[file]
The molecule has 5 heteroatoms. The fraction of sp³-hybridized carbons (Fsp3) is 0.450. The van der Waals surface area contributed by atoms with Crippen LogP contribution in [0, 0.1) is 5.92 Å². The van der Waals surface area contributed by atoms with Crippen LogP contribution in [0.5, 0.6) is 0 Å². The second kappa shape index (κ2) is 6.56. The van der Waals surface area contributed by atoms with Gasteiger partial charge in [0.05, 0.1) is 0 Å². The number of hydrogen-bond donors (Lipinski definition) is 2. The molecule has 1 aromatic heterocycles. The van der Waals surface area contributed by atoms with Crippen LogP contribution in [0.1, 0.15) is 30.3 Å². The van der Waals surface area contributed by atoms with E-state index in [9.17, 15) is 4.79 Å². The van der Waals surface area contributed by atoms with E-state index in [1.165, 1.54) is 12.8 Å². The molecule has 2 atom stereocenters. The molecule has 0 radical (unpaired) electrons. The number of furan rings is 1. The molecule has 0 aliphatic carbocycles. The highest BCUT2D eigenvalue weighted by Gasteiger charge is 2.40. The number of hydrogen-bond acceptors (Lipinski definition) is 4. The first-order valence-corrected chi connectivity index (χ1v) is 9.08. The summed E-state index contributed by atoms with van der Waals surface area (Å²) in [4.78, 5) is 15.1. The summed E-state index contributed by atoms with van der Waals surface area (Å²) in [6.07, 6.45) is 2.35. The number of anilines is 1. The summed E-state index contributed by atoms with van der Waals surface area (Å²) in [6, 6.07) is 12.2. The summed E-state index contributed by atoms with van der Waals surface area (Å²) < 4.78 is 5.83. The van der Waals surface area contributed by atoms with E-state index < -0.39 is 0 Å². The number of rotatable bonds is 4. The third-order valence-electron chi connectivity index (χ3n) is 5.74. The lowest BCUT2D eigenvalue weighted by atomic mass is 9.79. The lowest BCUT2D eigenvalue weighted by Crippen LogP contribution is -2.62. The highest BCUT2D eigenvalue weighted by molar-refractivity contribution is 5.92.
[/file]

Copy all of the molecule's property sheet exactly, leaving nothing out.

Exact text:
The molecule has 5 heteroatoms. The fraction of sp³-hybridized carbons (Fsp3) is 0.450. The van der Waals surface area contributed by atoms with Crippen LogP contribution in [0, 0.1) is 5.92 Å². The van der Waals surface area contributed by atoms with Crippen LogP contribution in [0.5, 0.6) is 0 Å². The second kappa shape index (κ2) is 6.56. The van der Waals surface area contributed by atoms with Gasteiger partial charge in [0.05, 0.1) is 0 Å². The number of hydrogen-bond donors (Lipinski definition) is 2. The molecule has 1 aromatic heterocycles. The van der Waals surface area contributed by atoms with Crippen LogP contribution in [0.1, 0.15) is 30.3 Å². The van der Waals surface area contributed by atoms with E-state index in [9.17, 15) is 4.79 Å². The van der Waals surface area contributed by atoms with E-state index in [1.165, 1.54) is 12.8 Å². The molecule has 2 atom stereocenters. The molecule has 0 radical (unpaired) electrons. The number of furan rings is 1. The molecule has 0 aliphatic carbocycles. The highest BCUT2D eigenvalue weighted by Gasteiger charge is 2.40. The number of hydrogen-bond acceptors (Lipinski definition) is 4. The first-order valence-corrected chi connectivity index (χ1v) is 9.08. The summed E-state index contributed by atoms with van der Waals surface area (Å²) in [4.78, 5) is 15.1. The summed E-state index contributed by atoms with van der Waals surface area (Å²) in [6.07, 6.45) is 2.35. The number of anilines is 1. The summed E-state index contributed by atoms with van der Waals surface area (Å²) in [6, 6.07) is 12.2. The summed E-state index contributed by atoms with van der Waals surface area (Å²) < 4.78 is 5.83. The van der Waals surface area contributed by atoms with E-state index < -0.39 is 0 Å². The number of rotatable bonds is 4. The third-order valence-electron chi connectivity index (χ3n) is 5.74. The lowest BCUT2D eigenvalue weighted by atomic mass is 9.79. The lowest BCUT2D eigenvalue weighted by Crippen LogP contribution is -2.62. The highest BCUT2D eigenvalue weighted by molar-refractivity contribution is 5.92.